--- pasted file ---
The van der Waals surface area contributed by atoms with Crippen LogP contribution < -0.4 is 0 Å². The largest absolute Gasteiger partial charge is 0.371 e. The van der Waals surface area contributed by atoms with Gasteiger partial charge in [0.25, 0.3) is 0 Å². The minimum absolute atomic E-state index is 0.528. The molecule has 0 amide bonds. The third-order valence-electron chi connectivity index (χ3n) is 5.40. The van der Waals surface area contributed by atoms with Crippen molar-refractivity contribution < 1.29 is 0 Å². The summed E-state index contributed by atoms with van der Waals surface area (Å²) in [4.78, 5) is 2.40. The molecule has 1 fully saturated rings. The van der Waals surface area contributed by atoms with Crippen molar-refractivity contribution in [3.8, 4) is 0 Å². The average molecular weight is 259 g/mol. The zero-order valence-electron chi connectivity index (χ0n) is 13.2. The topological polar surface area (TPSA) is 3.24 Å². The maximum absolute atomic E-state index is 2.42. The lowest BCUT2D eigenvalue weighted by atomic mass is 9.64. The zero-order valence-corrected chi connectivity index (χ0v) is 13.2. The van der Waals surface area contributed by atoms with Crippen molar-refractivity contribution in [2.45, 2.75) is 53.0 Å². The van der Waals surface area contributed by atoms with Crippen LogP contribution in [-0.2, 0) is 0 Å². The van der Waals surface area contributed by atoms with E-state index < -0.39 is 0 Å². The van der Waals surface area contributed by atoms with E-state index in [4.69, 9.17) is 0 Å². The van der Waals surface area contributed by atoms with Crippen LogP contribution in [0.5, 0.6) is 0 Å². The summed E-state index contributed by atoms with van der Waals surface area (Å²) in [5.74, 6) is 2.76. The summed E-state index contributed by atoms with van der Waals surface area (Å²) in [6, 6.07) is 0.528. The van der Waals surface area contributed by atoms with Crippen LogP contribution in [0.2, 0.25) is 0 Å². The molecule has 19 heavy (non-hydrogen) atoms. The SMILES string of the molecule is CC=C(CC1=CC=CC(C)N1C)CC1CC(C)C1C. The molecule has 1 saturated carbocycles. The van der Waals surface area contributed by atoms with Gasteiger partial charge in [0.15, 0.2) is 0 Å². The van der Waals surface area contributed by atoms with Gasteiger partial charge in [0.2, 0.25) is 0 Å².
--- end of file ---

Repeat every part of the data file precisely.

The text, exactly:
The van der Waals surface area contributed by atoms with Crippen LogP contribution < -0.4 is 0 Å². The largest absolute Gasteiger partial charge is 0.371 e. The van der Waals surface area contributed by atoms with Gasteiger partial charge in [0.25, 0.3) is 0 Å². The minimum absolute atomic E-state index is 0.528. The molecule has 0 amide bonds. The third-order valence-electron chi connectivity index (χ3n) is 5.40. The van der Waals surface area contributed by atoms with Crippen molar-refractivity contribution < 1.29 is 0 Å². The summed E-state index contributed by atoms with van der Waals surface area (Å²) in [4.78, 5) is 2.40. The molecule has 1 fully saturated rings. The van der Waals surface area contributed by atoms with Crippen molar-refractivity contribution in [3.8, 4) is 0 Å². The average molecular weight is 259 g/mol. The zero-order valence-electron chi connectivity index (χ0n) is 13.2. The topological polar surface area (TPSA) is 3.24 Å². The maximum absolute atomic E-state index is 2.42. The lowest BCUT2D eigenvalue weighted by atomic mass is 9.64. The zero-order valence-corrected chi connectivity index (χ0v) is 13.2. The van der Waals surface area contributed by atoms with Crippen molar-refractivity contribution in [2.45, 2.75) is 53.0 Å². The van der Waals surface area contributed by atoms with Crippen LogP contribution in [-0.2, 0) is 0 Å². The van der Waals surface area contributed by atoms with E-state index < -0.39 is 0 Å². The van der Waals surface area contributed by atoms with E-state index in [4.69, 9.17) is 0 Å². The van der Waals surface area contributed by atoms with Crippen LogP contribution in [0.5, 0.6) is 0 Å². The summed E-state index contributed by atoms with van der Waals surface area (Å²) in [5.74, 6) is 2.76. The summed E-state index contributed by atoms with van der Waals surface area (Å²) in [6, 6.07) is 0.528. The van der Waals surface area contributed by atoms with Crippen LogP contribution in [0.2, 0.25) is 0 Å². The molecule has 19 heavy (non-hydrogen) atoms. The SMILES string of the molecule is CC=C(CC1=CC=CC(C)N1C)CC1CC(C)C1C. The molecule has 1 saturated carbocycles. The van der Waals surface area contributed by atoms with Gasteiger partial charge in [0.15, 0.2) is 0 Å². The van der Waals surface area contributed by atoms with Gasteiger partial charge in [0.2, 0.25) is 0 Å².